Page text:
A federal judge in Illinois has refused to allow a plaintiff to match IP addresses to individual names in a piracy case, indicating that use of IP addresses without any other evidence is too unreliable in identifying actual perpetrators, and as such, violates the rights of those caught in what he termed a “fishing expedition.”
In his decision, Judge Harold Baker pointed to one of several recent cases where paramilitary-type police raids on the residences of persons suspected of downloading child pornography that turned up nothing. What had happened was that real culprit had used that household’s unsecured wireless Internet connection.
The circumstances of the case here were somewhat different, but the same principle applied. The attorney of VPR Internationale, an owner of a adult web site, sought the court’s permission to match names to ISP addresses suspected of illegal file sharing of the site’s content. Judge Baker concluded that an IP address, by itself, did not constitute reasonable grounds to subpeona records for use in targeting suspects, noting in particular how easy it is for unsecure wireless networks to by hijacked.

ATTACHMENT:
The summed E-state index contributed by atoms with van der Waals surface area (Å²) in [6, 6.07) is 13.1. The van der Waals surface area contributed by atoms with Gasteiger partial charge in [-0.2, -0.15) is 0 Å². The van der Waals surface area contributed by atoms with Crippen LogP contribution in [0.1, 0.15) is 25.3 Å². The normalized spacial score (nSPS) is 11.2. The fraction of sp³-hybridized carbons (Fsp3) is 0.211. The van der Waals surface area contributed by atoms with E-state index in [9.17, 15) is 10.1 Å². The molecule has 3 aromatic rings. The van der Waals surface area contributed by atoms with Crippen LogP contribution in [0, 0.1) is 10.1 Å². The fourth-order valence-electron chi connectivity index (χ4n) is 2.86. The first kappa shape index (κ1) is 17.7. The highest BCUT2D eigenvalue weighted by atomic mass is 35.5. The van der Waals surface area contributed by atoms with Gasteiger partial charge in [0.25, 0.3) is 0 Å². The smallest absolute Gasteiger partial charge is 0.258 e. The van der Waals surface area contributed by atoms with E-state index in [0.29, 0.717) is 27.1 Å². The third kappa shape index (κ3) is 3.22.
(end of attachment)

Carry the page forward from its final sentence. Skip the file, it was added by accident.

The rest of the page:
According to Ars Technica’s Nate Anderson, Baker already had rejected the request on two occasions. When the plaintiff sought leave to take the matter to an appeals court; Baker last week rebuffed him once more, saying it was totally improper to do expedited discovery against anonymous individuals with no representation of their own before the court.
“Could expedited discovery be used to wrest quick settlement, even from people who have done nothing wrong?” asked Baker. “The embarrassment of public exposure might be too great, the legal system too daunting and expensive, for some to ask whether [plaintiff porn company] VPR has competent evidence to prove its case.”
Baker then went on to cite a recent mistaken child porn raid, where an IP address was turned into a name—but the named person hadn’t committed the crime. “The list of IP addresses attached to VPR’s complaint suggests, in at least some instances, a similar disconnect between IP subscriber and copyright infringerâ€¦ The infringer might be the subscriber, someone in the subscriber’s household, a visitor with her laptop, a neighbor, or someone parked on the street at any given moment.”
This sets a good precedent and I hope that it will soon be used to deny a warrant for another predawn SWAT raid on an unsuspecting homeowner whose only mistake was failing to lock down a router. Given the potential these “wrong door” raids have for violence and death, we need the sort of discretion Judge Baker showed here when it comes to policing Internet crime.